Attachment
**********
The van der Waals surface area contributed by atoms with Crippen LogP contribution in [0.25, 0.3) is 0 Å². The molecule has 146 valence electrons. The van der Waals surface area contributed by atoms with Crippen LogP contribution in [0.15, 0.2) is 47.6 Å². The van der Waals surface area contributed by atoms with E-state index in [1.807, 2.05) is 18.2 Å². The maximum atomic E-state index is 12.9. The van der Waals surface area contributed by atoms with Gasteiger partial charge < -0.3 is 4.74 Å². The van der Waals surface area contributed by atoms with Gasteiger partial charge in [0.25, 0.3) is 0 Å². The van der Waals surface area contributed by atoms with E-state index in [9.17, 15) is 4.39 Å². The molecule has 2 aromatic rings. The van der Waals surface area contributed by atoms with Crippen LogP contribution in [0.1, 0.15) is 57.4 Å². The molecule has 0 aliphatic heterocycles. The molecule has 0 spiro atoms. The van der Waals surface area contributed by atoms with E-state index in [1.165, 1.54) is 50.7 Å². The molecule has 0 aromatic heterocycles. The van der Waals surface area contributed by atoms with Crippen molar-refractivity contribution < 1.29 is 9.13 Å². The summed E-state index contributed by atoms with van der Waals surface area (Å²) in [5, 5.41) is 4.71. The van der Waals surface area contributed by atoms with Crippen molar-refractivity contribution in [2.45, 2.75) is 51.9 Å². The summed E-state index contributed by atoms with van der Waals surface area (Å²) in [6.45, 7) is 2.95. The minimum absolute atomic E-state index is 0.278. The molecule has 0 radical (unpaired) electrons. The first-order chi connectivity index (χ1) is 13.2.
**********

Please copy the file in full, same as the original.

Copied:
The van der Waals surface area contributed by atoms with Crippen LogP contribution in [0.25, 0.3) is 0 Å². The molecule has 146 valence electrons. The van der Waals surface area contributed by atoms with Crippen LogP contribution in [0.15, 0.2) is 47.6 Å². The van der Waals surface area contributed by atoms with E-state index in [1.807, 2.05) is 18.2 Å². The maximum atomic E-state index is 12.9. The van der Waals surface area contributed by atoms with Gasteiger partial charge < -0.3 is 4.74 Å². The van der Waals surface area contributed by atoms with Gasteiger partial charge in [0.25, 0.3) is 0 Å². The van der Waals surface area contributed by atoms with E-state index in [9.17, 15) is 4.39 Å². The molecule has 2 aromatic rings. The van der Waals surface area contributed by atoms with Crippen LogP contribution in [0.1, 0.15) is 57.4 Å². The molecule has 0 aliphatic heterocycles. The molecule has 0 spiro atoms. The van der Waals surface area contributed by atoms with E-state index in [1.165, 1.54) is 50.7 Å². The molecule has 0 aromatic heterocycles. The van der Waals surface area contributed by atoms with Crippen molar-refractivity contribution < 1.29 is 9.13 Å². The summed E-state index contributed by atoms with van der Waals surface area (Å²) in [5, 5.41) is 4.71. The van der Waals surface area contributed by atoms with Crippen molar-refractivity contribution in [2.45, 2.75) is 51.9 Å². The summed E-state index contributed by atoms with van der Waals surface area (Å²) in [6.45, 7) is 2.95. The minimum absolute atomic E-state index is 0.278. The molecule has 0 radical (unpaired) electrons. The first-order chi connectivity index (χ1) is 13.2.